Sometimes this is just what is needed to completely decompress and reconnect with our inner being, not that I’m sure I would have wanted to travel all 300 miles of this highway. ;) Love the goats!
LuAnn, the miles actually went by quickly because it’s so little traveled and the landscape is quite lovely. We think it’s one of the easier routes across Nevada—a state we’ve had to cross many times traveling from our hometown in southern Oregon.
We’ve been across 50 a couple times and love the comment “wouldn’t recommend it”… We liked it so much that we’ll probably do it again. :)
Pretty funny, huh? We’ll do it again, too.
I have to say I think I could skip it and not feel cheated. :-)
I understand your feeling — but there is something intriguing about such remote country, and it’s quite beautiful. Given that our hometown is in southern Oregon, traveling across Nevada is often the most direct route for us. So we might as well make the best of it!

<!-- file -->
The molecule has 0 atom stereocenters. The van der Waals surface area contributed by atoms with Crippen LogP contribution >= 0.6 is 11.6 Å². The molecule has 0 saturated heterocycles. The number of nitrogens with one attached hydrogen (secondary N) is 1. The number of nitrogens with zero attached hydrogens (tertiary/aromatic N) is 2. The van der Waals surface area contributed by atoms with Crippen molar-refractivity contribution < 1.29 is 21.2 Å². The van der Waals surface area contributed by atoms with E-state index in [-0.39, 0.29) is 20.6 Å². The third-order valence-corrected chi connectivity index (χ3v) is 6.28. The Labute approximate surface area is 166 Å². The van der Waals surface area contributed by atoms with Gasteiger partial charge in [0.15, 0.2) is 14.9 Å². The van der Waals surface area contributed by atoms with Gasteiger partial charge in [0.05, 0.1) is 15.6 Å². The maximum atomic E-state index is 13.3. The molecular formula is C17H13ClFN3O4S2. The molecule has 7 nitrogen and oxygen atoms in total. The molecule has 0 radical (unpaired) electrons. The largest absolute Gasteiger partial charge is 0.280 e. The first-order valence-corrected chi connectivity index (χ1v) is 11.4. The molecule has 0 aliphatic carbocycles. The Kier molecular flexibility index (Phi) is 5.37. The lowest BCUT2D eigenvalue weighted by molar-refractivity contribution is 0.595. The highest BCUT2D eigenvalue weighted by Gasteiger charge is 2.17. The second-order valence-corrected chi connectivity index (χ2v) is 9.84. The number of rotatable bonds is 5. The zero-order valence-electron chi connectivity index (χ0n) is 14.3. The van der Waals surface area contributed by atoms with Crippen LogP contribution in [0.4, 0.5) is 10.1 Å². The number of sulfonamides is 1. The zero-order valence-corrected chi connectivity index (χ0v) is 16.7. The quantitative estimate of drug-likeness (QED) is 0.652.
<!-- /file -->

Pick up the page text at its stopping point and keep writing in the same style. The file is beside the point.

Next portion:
I just love the idea of pet goats that hike along beside you. A once in a lifetime experience I’d say. What fun and what a serendipity! That alone would make Highway 50 go way up on my list of great places. I just love the pictures of the goats with Eric and just hiking along. Now the ATV campground not so much. Why do we have to let these people destroy the landscape? Sand dunes are not indestructible.
Sherry, it was a wonderful serendipitous experience to come across the goat family — and to have them invite us to hike along with them. I’ve always wanted to hike with goats. I agree with you about the ATV campground — that’s pretty much our idea of a nightmare camping experience. No way would we camp there.
Love that golden sunset! The highway looked so desolate not sure if Steve would travel that way. So thank you for experiencing it for us.
On the other hand Steve would probably hike with goats as he used to have a pet goat.
That’s great that Steve had a pet goat! I’ve always wanted goats. :-) The highway looks pretty desolate, but it’s a peaceful drive!